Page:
Catalogue


Gabriel's rebellion : the Virginia slave conspiracies of 1800 and 1802 /
Douglas R. Egerton.
imprint
Chapel Hill : University of North Carolina Press, c1993.
description
xiii, 262 p. : ill., maps ; 25 cm.
ISBN
0807821136 (alk. paper) 0807844225 (pbk. : alk. paper)
format(s)
Book
Holdings
More Details
imprint
Chapel Hill : University of North Carolina Press, c1993.
isbn
0807821136 (alk. paper) 0807844225 (pbk. : alk. paper)
catalogue key
242838
 
Includes bibliographical references (p. [237]-252) and index.
A Look Inside
Full Text Reviews
Appeared in Choice on 1994-02:
The Gabriel conspiracy of 1800, followed by the abortive Sancho uprising of 1802, were the most extensive attempts by slaves to gain freedom from white authority during the antebellum period. Gabriel, a tall, powerfully built slave owned by Thomas Prosser of Brookfield plantation, near Richmond, was a literate and skilled blacksmith. Possessing an egalitarian worldview, Gabriel organized freedmen, "wage-slaves," and mechanics to destroy the power of the white merchant class. However, the conspiracy fell apart for several reasons. Because of lax security, lists of members' names were captured. Gabriel failed to understand that revolutionary freedom was restricted to white males. His decision not to use West African folk religion to attract workers from the plantations was also a factor that doomed the uprising. Individual blacks confessed to save themselves; 27 slaves, including Gabriel, paid with their lives. Rebellious blacks, particularly those involved in the river trade where they had more freedom, tried to unite in a second attempt during Easter season of 1802. Again, there was loose organization and a lack of secure planning, with predictable results. Another 25 participants were executed. An alarmed legislature debated the status of slavery in Virginia between 1801 and 1805. Conservative legislators created a policy of repressive laws that defeated all efforts for reform. Appendix; notes. Advanced undergraduates and above. J. D. Born Jr.; Wichita State University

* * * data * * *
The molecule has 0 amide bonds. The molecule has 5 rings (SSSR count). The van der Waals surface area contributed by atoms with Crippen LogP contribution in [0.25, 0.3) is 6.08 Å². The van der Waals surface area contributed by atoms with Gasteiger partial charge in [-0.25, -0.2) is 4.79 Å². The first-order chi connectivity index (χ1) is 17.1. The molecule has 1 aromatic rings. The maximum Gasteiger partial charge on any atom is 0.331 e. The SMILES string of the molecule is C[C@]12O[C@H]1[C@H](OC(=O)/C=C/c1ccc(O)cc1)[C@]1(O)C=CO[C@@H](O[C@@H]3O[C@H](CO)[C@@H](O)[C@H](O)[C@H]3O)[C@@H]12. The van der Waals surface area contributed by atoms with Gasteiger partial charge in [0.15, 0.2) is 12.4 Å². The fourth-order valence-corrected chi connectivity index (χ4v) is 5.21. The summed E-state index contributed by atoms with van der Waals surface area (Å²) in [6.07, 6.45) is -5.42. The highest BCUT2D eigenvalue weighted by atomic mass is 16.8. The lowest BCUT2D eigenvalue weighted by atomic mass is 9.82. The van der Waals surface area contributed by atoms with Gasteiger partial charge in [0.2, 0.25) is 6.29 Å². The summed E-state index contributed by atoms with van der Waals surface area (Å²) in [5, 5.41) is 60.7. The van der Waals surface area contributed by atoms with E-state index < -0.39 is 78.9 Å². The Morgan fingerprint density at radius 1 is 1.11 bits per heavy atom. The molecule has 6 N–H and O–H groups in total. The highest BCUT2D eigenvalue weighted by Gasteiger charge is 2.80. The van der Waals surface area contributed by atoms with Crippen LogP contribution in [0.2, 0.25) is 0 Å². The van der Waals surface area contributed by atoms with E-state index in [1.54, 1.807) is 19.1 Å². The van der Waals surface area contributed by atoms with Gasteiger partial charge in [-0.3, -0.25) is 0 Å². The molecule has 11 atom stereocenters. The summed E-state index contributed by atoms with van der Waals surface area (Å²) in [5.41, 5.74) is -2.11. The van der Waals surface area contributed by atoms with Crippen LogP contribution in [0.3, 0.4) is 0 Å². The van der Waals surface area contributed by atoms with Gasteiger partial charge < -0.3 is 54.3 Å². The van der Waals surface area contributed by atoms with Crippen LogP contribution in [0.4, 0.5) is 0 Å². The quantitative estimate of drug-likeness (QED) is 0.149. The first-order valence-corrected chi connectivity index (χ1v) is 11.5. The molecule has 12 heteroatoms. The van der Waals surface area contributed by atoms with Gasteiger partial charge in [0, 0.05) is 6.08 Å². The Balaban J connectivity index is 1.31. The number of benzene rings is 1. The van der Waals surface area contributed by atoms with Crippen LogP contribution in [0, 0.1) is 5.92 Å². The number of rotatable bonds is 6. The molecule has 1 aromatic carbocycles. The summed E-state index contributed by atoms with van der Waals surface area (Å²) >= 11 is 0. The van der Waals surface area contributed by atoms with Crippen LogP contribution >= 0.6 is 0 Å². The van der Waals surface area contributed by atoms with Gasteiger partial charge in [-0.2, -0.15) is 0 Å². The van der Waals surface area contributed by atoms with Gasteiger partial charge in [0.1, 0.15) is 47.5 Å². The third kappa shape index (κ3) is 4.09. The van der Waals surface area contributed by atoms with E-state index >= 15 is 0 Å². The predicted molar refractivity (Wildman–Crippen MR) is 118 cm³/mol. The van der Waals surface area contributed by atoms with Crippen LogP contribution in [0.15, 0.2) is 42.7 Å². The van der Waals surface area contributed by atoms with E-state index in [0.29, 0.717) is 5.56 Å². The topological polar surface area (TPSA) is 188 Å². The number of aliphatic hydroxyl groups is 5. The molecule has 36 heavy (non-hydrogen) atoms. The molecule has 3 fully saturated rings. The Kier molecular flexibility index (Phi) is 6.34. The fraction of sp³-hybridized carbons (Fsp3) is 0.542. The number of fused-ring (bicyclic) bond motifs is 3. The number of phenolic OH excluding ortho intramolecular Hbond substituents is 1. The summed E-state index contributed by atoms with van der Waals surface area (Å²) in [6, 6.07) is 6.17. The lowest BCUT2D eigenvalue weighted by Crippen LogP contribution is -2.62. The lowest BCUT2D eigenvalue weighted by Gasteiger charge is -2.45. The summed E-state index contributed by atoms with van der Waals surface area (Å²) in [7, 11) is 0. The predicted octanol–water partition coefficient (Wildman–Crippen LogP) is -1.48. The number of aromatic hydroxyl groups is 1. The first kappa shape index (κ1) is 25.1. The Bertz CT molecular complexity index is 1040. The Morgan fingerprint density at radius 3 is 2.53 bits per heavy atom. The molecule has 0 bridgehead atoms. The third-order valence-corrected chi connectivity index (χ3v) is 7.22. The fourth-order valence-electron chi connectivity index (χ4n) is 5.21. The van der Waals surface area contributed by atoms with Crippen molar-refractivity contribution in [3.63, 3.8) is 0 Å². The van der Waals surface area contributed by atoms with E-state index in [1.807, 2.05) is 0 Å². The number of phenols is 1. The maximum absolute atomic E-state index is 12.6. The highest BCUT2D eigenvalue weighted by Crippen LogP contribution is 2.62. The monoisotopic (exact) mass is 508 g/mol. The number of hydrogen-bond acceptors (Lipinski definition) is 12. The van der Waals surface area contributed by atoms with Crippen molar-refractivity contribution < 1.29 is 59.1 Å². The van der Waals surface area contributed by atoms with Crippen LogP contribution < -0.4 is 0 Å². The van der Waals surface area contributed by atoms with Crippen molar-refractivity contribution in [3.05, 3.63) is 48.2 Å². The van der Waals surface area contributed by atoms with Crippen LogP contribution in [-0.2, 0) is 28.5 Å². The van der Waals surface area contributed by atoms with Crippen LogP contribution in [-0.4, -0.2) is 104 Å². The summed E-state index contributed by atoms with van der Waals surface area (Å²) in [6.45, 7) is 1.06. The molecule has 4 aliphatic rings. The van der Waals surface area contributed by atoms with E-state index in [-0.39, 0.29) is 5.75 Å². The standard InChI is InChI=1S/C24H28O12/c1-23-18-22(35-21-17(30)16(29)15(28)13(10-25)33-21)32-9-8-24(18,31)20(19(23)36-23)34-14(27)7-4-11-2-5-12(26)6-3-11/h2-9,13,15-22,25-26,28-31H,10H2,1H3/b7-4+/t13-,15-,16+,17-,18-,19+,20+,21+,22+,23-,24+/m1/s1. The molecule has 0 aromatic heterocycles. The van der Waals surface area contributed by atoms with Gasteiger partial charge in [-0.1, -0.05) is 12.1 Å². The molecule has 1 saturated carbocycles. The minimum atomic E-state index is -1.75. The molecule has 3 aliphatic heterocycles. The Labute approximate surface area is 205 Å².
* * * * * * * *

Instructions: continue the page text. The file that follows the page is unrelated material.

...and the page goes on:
Appeared in Publishers Weekly on 1993-09-06: